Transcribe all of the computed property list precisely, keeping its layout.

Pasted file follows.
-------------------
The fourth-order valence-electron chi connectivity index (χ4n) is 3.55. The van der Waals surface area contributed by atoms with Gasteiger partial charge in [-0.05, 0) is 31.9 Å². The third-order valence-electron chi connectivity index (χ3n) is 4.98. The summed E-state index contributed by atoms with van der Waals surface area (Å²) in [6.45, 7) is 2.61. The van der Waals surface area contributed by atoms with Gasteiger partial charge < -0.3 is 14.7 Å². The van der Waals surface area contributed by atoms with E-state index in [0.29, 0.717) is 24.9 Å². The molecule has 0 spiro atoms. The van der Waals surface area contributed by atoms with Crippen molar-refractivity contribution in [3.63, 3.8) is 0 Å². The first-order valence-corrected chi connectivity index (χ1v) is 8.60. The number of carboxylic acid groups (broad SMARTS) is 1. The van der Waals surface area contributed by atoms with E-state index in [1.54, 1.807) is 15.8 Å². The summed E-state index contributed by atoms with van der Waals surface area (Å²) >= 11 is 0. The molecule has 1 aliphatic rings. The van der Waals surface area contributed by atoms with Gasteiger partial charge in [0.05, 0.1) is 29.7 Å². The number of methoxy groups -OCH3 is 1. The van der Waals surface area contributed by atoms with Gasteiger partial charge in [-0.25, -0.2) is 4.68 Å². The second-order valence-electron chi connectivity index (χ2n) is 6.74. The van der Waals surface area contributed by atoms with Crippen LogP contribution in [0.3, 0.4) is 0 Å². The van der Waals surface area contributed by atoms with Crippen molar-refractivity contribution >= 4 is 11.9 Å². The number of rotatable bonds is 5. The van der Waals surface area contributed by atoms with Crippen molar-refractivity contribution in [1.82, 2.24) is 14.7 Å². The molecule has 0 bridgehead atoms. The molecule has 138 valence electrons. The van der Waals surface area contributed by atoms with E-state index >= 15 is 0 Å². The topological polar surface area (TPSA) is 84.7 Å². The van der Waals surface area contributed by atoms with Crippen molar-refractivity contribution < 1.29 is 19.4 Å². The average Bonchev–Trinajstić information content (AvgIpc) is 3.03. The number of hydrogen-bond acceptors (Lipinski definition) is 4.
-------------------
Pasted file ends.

The fourth-order valence-electron chi connectivity index (χ4n) is 3.55. The van der Waals surface area contributed by atoms with Gasteiger partial charge in [-0.05, 0) is 31.9 Å². The third-order valence-electron chi connectivity index (χ3n) is 4.98. The summed E-state index contributed by atoms with van der Waals surface area (Å²) in [6.45, 7) is 2.61. The van der Waals surface area contributed by atoms with Gasteiger partial charge < -0.3 is 14.7 Å². The van der Waals surface area contributed by atoms with E-state index in [0.29, 0.717) is 24.9 Å². The molecule has 0 spiro atoms. The van der Waals surface area contributed by atoms with Crippen molar-refractivity contribution in [3.63, 3.8) is 0 Å². The first-order valence-corrected chi connectivity index (χ1v) is 8.60. The number of carboxylic acid groups (broad SMARTS) is 1. The van der Waals surface area contributed by atoms with E-state index in [1.54, 1.807) is 15.8 Å². The summed E-state index contributed by atoms with van der Waals surface area (Å²) >= 11 is 0. The molecule has 1 aliphatic rings. The van der Waals surface area contributed by atoms with Gasteiger partial charge in [0.05, 0.1) is 29.7 Å². The number of methoxy groups -OCH3 is 1. The van der Waals surface area contributed by atoms with Gasteiger partial charge in [-0.25, -0.2) is 4.68 Å². The second-order valence-electron chi connectivity index (χ2n) is 6.74. The van der Waals surface area contributed by atoms with Crippen LogP contribution in [0.3, 0.4) is 0 Å². The van der Waals surface area contributed by atoms with Crippen molar-refractivity contribution >= 4 is 11.9 Å². The number of rotatable bonds is 5. The van der Waals surface area contributed by atoms with Crippen molar-refractivity contribution in [1.82, 2.24) is 14.7 Å². The molecule has 0 bridgehead atoms. The molecule has 138 valence electrons. The van der Waals surface area contributed by atoms with E-state index >= 15 is 0 Å². The topological polar surface area (TPSA) is 84.7 Å². The van der Waals surface area contributed by atoms with Crippen molar-refractivity contribution < 1.29 is 19.4 Å². The average Bonchev–Trinajstić information content (AvgIpc) is 3.03. The number of hydrogen-bond acceptors (Lipinski definition) is 4.